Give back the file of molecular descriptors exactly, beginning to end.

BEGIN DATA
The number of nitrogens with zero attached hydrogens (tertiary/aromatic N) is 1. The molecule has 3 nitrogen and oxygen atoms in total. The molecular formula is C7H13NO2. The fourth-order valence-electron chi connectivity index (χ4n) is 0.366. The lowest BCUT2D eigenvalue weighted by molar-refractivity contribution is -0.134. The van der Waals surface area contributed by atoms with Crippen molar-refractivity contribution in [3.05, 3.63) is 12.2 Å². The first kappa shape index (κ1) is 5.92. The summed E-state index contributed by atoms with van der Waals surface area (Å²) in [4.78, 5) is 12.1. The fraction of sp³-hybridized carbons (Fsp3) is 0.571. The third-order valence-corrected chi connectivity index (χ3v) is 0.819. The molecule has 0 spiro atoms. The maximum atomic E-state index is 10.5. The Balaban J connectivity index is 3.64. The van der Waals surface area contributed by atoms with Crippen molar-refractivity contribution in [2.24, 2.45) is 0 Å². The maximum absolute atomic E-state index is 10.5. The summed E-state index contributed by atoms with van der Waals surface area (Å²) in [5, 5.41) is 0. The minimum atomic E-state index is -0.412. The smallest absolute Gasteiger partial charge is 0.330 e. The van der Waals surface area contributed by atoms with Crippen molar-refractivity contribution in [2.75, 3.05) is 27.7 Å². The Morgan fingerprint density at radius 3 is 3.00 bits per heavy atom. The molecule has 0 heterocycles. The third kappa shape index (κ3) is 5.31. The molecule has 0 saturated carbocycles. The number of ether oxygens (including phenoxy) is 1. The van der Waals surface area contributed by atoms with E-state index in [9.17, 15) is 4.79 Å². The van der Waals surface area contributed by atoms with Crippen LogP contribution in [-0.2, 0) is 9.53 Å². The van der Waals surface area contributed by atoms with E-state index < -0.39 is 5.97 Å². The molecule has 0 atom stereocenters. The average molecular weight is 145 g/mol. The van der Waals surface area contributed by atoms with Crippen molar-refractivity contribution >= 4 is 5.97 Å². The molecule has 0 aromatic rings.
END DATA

The number of nitrogens with zero attached hydrogens (tertiary/aromatic N) is 1. The molecule has 3 nitrogen and oxygen atoms in total. The molecular formula is C7H13NO2. The fourth-order valence-electron chi connectivity index (χ4n) is 0.366. The lowest BCUT2D eigenvalue weighted by molar-refractivity contribution is -0.134. The van der Waals surface area contributed by atoms with Crippen molar-refractivity contribution in [3.05, 3.63) is 12.2 Å². The first kappa shape index (κ1) is 5.92. The summed E-state index contributed by atoms with van der Waals surface area (Å²) in [4.78, 5) is 12.1. The fraction of sp³-hybridized carbons (Fsp3) is 0.571. The third-order valence-corrected chi connectivity index (χ3v) is 0.819. The molecule has 0 spiro atoms. The maximum atomic E-state index is 10.5. The Balaban J connectivity index is 3.64. The van der Waals surface area contributed by atoms with Crippen molar-refractivity contribution in [2.24, 2.45) is 0 Å². The maximum absolute atomic E-state index is 10.5. The summed E-state index contributed by atoms with van der Waals surface area (Å²) in [5, 5.41) is 0. The minimum atomic E-state index is -0.412. The smallest absolute Gasteiger partial charge is 0.330 e. The van der Waals surface area contributed by atoms with Crippen molar-refractivity contribution in [2.75, 3.05) is 27.7 Å². The Morgan fingerprint density at radius 3 is 3.00 bits per heavy atom. The molecule has 0 heterocycles. The third kappa shape index (κ3) is 5.31. The molecule has 0 saturated carbocycles. The number of ether oxygens (including phenoxy) is 1. The van der Waals surface area contributed by atoms with E-state index in [9.17, 15) is 4.79 Å². The van der Waals surface area contributed by atoms with Crippen LogP contribution in [-0.2, 0) is 9.53 Å². The van der Waals surface area contributed by atoms with E-state index < -0.39 is 5.97 Å². The molecule has 0 atom stereocenters. The average molecular weight is 145 g/mol. The van der Waals surface area contributed by atoms with Crippen molar-refractivity contribution >= 4 is 5.97 Å². The molecule has 0 aromatic rings.